This stay in the Moroccan desert leaves him a lot of free time, which he fills by writing his first novel, Courier South, who will be very inspired by his experiences there. Legend has it that it was this period spent in the Sahara that also inspired large parts of his narrative. The little Prince, the most read, translated, and best-selling book in the world after the Bible. Thus, years later, the fennec fox he saw tamed would become the character of the fox that would pronounce one of the most famous lines in French literature: “One sees only the good with the heart. The essential is invisible to the eye. »

Saint-Exupéry will continue to explore new territories for years to come. He will run life-threatening situations in Argentina, Brazil, France and Indochina. The author celebrated almost everywhere on the planet from the publication of his first novel in 1929, he nevertheless never lost his passion for aviation and his burning desire to fly.

The Writer-Soldier wanted more than anything else to serve his country during World War II, and on May 5, 1943, the Writer-Soldier joined Laghouat, Algeria, an Allied aerial-photographic reconnaissance group under American command. The devices they use, Lockheed Lightning P38s, fly at 650 km / h and climb to altitudes of more than 13,000 meters. The introduced rule stipulates that they can only be piloted by pilots under 30 years of age.

As a 42-year-old, Saint-Exupéry, stubborn as a mule, still managed, aided by his fame, to obtain an exemption. After more than a year of military flights performed with brio, he took his place on July 31, 1944 in his aircraft number 223. He took off at. 8.35 from the Borgo base in Corsica for a reconnaissance mission over the Grenoble and Annecy region, to prepare for the landing in Provence. He will never come back. His plane will crash into the Mediterranean. It will not be found until 60 years later, in 2004, off the coast of Marseilles.

Toulouse and Saint-Exupéry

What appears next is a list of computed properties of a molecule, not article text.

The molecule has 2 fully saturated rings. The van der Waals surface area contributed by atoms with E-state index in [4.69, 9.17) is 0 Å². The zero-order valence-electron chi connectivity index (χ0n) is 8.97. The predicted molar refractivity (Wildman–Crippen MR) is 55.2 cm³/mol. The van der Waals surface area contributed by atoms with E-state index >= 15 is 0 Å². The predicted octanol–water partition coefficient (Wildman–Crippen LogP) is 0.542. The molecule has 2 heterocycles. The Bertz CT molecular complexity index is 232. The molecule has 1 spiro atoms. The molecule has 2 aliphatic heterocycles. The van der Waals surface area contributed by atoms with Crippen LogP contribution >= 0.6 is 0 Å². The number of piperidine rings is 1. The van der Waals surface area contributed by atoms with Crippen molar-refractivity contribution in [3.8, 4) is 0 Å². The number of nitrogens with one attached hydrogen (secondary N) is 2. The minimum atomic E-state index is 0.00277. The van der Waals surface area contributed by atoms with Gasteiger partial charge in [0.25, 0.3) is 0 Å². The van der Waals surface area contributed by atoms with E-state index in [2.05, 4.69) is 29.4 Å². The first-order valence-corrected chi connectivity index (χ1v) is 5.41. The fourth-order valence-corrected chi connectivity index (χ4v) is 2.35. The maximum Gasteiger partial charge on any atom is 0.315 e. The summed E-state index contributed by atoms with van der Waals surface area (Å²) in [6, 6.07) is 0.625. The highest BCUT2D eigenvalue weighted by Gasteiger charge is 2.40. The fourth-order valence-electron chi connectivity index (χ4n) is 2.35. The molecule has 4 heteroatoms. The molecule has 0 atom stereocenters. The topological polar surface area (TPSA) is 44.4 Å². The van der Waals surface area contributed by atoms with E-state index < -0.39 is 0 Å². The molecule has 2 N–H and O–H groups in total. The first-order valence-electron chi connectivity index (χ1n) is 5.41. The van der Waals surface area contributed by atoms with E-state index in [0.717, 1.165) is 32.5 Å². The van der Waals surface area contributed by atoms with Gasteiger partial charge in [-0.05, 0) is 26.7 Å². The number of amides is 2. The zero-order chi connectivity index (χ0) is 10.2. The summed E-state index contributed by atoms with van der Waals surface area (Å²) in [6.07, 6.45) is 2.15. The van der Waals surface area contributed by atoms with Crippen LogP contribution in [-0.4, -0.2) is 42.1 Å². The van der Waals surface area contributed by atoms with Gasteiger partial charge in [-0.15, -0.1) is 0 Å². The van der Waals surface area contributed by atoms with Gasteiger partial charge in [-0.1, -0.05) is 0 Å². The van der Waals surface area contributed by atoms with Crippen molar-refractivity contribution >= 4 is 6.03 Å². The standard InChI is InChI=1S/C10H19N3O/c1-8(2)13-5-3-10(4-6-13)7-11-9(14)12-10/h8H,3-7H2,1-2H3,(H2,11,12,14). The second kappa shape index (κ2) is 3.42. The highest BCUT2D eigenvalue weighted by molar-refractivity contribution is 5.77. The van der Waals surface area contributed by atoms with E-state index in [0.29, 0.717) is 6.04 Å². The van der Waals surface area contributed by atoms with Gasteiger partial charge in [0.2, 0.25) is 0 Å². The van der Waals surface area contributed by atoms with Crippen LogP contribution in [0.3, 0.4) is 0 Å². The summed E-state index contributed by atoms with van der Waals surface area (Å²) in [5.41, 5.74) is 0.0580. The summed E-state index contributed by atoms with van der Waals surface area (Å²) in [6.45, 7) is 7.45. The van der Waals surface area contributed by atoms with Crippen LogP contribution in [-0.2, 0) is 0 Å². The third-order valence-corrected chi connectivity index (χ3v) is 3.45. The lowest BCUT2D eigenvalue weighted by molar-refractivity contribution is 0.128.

The author’s shadow Little prince threatens everywhere in Toulouse, the starting point for all the pilots who participated in this incredible epic that was airmail. The headquarters of these discoverers of XXe century still exists and is located at 8-10, rue Romiguières.

It is in this old red-brick guest house, which has since been converted into a hotel, that the pilots and mechanics lived, who had to travel to the four corners of the world to carry out their mission: to deliver the mail. Saint-Exupéry was still staying in room number 32, which is located at 3e floor, the balcony of which is easily visible from the outside, and which offers a magnificent view of the Place du Capitole, the city’s largest. Although the room has been completely renovated since his visit – only the sink and front door are original – it remains particularly popular with the author’s admirers.

A new museum dedicated to the city’s aviation history, L’Envol des pioneers, opened its doors two years ago. Located on the site of the long runways from which the first flights of the Latécoère company took off, this interactive museum tells the story of civil aviation, airmail, Air France as well as Airbus.

You will thus understand how the friendly pink city in a few decades has become the European capital of aviation and aerospace, and transfers to a new generation dreams of exploring and surpassing itself.

The author was a guest of Atout France and the Occitanie Regional Tourism Committee.